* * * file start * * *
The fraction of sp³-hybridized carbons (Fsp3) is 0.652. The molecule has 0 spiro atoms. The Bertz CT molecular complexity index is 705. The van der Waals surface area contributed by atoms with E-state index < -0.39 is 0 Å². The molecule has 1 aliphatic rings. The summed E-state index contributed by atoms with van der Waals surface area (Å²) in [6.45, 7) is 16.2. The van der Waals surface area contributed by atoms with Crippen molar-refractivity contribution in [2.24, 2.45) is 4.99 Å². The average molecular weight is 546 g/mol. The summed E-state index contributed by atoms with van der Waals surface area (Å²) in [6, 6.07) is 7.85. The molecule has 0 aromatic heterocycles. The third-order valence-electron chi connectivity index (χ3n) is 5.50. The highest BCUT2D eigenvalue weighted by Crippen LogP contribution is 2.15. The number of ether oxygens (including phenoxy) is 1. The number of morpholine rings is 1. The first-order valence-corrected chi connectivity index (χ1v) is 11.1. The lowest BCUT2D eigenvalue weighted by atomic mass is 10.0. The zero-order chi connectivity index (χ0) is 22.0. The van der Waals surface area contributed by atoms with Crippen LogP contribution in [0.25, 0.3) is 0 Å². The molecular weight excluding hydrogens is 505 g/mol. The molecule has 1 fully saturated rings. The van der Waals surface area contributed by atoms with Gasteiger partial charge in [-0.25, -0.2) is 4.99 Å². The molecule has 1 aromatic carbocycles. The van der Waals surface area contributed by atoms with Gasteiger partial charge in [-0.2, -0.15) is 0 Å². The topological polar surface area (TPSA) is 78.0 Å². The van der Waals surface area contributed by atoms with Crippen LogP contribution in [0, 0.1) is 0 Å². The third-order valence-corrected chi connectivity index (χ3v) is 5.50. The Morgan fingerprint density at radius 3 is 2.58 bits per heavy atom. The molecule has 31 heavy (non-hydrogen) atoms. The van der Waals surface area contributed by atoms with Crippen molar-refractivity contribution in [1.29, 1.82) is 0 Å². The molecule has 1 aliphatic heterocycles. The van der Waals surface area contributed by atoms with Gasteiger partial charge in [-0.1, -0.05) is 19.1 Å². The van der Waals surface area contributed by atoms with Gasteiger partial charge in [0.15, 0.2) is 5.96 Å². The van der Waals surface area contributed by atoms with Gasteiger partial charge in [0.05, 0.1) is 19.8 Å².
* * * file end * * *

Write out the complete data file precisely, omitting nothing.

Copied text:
The fraction of sp³-hybridized carbons (Fsp3) is 0.652. The molecule has 0 spiro atoms. The Bertz CT molecular complexity index is 705. The van der Waals surface area contributed by atoms with E-state index < -0.39 is 0 Å². The molecule has 1 aliphatic rings. The summed E-state index contributed by atoms with van der Waals surface area (Å²) in [6.45, 7) is 16.2. The van der Waals surface area contributed by atoms with Crippen molar-refractivity contribution in [2.24, 2.45) is 4.99 Å². The average molecular weight is 546 g/mol. The summed E-state index contributed by atoms with van der Waals surface area (Å²) in [6, 6.07) is 7.85. The molecule has 0 aromatic heterocycles. The third-order valence-electron chi connectivity index (χ3n) is 5.50. The highest BCUT2D eigenvalue weighted by Crippen LogP contribution is 2.15. The number of ether oxygens (including phenoxy) is 1. The number of morpholine rings is 1. The first-order valence-corrected chi connectivity index (χ1v) is 11.1. The lowest BCUT2D eigenvalue weighted by atomic mass is 10.0. The zero-order chi connectivity index (χ0) is 22.0. The van der Waals surface area contributed by atoms with Crippen LogP contribution in [0.25, 0.3) is 0 Å². The molecular weight excluding hydrogens is 505 g/mol. The molecule has 1 fully saturated rings. The van der Waals surface area contributed by atoms with Gasteiger partial charge in [-0.25, -0.2) is 4.99 Å². The molecule has 1 aromatic carbocycles. The van der Waals surface area contributed by atoms with Gasteiger partial charge in [-0.2, -0.15) is 0 Å². The topological polar surface area (TPSA) is 78.0 Å². The van der Waals surface area contributed by atoms with Crippen LogP contribution in [0, 0.1) is 0 Å². The third-order valence-corrected chi connectivity index (χ3v) is 5.50. The Morgan fingerprint density at radius 3 is 2.58 bits per heavy atom. The molecule has 31 heavy (non-hydrogen) atoms. The van der Waals surface area contributed by atoms with Crippen molar-refractivity contribution in [1.29, 1.82) is 0 Å². The molecule has 1 aliphatic heterocycles. The van der Waals surface area contributed by atoms with Gasteiger partial charge in [-0.1, -0.05) is 19.1 Å². The van der Waals surface area contributed by atoms with Gasteiger partial charge in [0.15, 0.2) is 5.96 Å². The van der Waals surface area contributed by atoms with Gasteiger partial charge in [0.05, 0.1) is 19.8 Å².